5 / 5

Up in the Air (2009)

This George Clooney streak is one of the easiest streaks of movies to watch ever.  The dude has contributed so many quality movies to the world, that it is nearly unbelievable that at one point he was a character named Booker on “Roseanne”.  I don’t even know what he did on that show, but I remember him being on it, and honestly, if you look at his resume pre “ER”, well it’s downright depressing.  I’m not gonna lie, so is this movie, at least from certain perspectives.

Ryan Bingham (Clooney) travels across America as a hired gun.  All he does is go to companies and fire people, but y’know, in a classy George Clooney way.  When Natalie Keener (Anna Kendrick) comes up with new ideas about how to handle the process cost effectively, Bingham’s entire lifestyle philosophy choice is put into jeopardy.  Along the way, Bingham connects with a like-minded individual in Alex Goran (Vera Farmiga), and finds himself actually contemplating accepting that lifestyle change.

This is a classy movie, starring classy actors, and directed by a director that isn’t content with making cookie-cutter movies.  Every movie that Jason Reitman has directed (this one, Juno, and Thank You For Smoking) has been a movie that isn’t an easily digestible piece of fast food garbage.  I say that with the most loving of tones.  To Reitman, these movies aren’t just jobs or licensing opportunities, they’re a chance to make a statement or impact on someone.

Movies like these occasionally stir up the snark and snob in me, making me pissed off that there are directors out there that are happy with essentially jerking off their audiences.  This is an excellent movie, and there are so many excellent performances within, from the stars to the blink and you’ll miss them appearances of J.K. Simmons and Zach Galifianakis.

5 / 5

50/50 (2011)

There are times when I’m smoking and I’m thinking to myself that inevitably, I’m most likely going to get cancer.  It doesn’t help that it affected my grandparents, either.  I then think to myself that since I’ve changed my life so much, that I’ve eliminated so many casual / not really friends from my life, that I won’t have much of a support team to help me get through that period.  I used to be okay with that, just existing and wandering through people’s lives, but watching 50/50 makes me want to expand it a bit.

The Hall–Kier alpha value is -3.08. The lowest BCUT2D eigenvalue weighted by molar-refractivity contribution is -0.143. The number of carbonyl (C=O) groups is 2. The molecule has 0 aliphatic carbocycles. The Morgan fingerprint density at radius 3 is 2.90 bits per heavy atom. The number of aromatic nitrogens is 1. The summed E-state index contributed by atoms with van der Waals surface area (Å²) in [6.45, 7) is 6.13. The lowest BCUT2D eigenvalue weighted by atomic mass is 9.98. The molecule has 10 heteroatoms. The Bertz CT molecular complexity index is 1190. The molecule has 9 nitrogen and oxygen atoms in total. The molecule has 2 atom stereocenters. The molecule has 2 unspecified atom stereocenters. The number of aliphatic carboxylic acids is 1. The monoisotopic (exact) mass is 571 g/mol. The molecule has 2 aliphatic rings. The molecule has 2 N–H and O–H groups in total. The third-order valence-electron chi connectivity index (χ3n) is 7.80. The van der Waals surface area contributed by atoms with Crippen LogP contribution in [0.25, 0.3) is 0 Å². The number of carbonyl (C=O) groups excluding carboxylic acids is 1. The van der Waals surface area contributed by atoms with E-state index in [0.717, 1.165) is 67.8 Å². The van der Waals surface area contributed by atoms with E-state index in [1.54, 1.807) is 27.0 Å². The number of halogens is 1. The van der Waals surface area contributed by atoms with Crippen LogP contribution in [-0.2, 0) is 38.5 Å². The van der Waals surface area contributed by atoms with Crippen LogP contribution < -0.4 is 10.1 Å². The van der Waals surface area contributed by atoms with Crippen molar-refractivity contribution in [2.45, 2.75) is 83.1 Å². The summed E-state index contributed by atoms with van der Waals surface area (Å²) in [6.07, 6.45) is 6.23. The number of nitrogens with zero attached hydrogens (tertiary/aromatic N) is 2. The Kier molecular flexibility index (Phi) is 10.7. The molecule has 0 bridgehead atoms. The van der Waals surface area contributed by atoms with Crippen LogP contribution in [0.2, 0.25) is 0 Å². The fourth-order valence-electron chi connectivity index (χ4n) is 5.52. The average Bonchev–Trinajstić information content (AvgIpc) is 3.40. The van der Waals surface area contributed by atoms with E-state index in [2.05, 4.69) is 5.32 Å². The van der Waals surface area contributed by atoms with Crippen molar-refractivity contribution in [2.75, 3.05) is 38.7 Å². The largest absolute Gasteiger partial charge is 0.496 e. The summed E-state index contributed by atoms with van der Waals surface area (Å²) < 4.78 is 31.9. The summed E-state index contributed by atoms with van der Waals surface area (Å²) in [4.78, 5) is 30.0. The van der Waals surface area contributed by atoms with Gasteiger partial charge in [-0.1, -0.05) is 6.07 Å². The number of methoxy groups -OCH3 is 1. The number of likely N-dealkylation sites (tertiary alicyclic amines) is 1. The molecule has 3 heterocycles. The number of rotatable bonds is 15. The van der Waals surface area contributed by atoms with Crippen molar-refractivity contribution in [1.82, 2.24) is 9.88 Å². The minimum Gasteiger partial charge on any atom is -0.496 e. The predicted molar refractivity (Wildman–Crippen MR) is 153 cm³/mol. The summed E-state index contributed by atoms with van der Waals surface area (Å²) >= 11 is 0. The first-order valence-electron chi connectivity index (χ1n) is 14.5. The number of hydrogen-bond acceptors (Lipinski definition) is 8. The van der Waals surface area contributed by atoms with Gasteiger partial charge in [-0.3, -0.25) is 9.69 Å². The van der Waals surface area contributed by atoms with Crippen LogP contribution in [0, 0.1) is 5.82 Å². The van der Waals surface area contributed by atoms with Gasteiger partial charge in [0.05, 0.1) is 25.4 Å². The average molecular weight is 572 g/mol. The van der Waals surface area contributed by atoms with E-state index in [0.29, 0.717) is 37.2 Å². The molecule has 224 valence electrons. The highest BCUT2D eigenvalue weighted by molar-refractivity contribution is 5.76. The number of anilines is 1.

Actually, now that I think about it, Adam (Joseph Gordon-Levitt) didn’t really have a huge support team at all.  He had his best friend and co-worker, Kyle (Seth Rogen), but it seemed that Adam merely put up with Kyle’s obnoxious behavior rather than embrace him as a true friend.  Then there’s Adam’s somewhat distant artist girlfriend, Rachael (Bryce Dallas Howard), who seems more inconvenienced than caring about Adam’s cancer diagnosis.  Adam views his mother (Anjelica Huston) as a hysterical mess, and his father (Serge Houde) has Alzheimer’s and barely remembers Adam.  Then there’s the therapist Adam gets, Katherine McKay (Anna Kendrick), almost entirely brand new to the job and awkward as all get out.

Those are just the characters, and if it seems like I’m being dismissive when I say the movie feels like (500) Days of Cancer, I’m not.  It’s a very hipster-y feeling movie, something director Jonathan Levine has excelled at in the past (I loved The Wackness) and it fits comfortably here.  Rogen brings his trademark lovable fool act to the table, and bounces off well with the still underrated Gordon-Levitt.  Bryce Dallas Howard puts in another great “thankless character people love to hate” performance, and well Anna Kendrick, I don’t think I’ve ever seen her in a part where I didn’t enjoy her.

The only failing that the movie has – in my humble opinion – is that overall, while it is a hopeful story, it is dark and fairly depressing subject material that doesn’t really lend itself to re-watching over and over.  Solid movie though, recommended.

4 / 5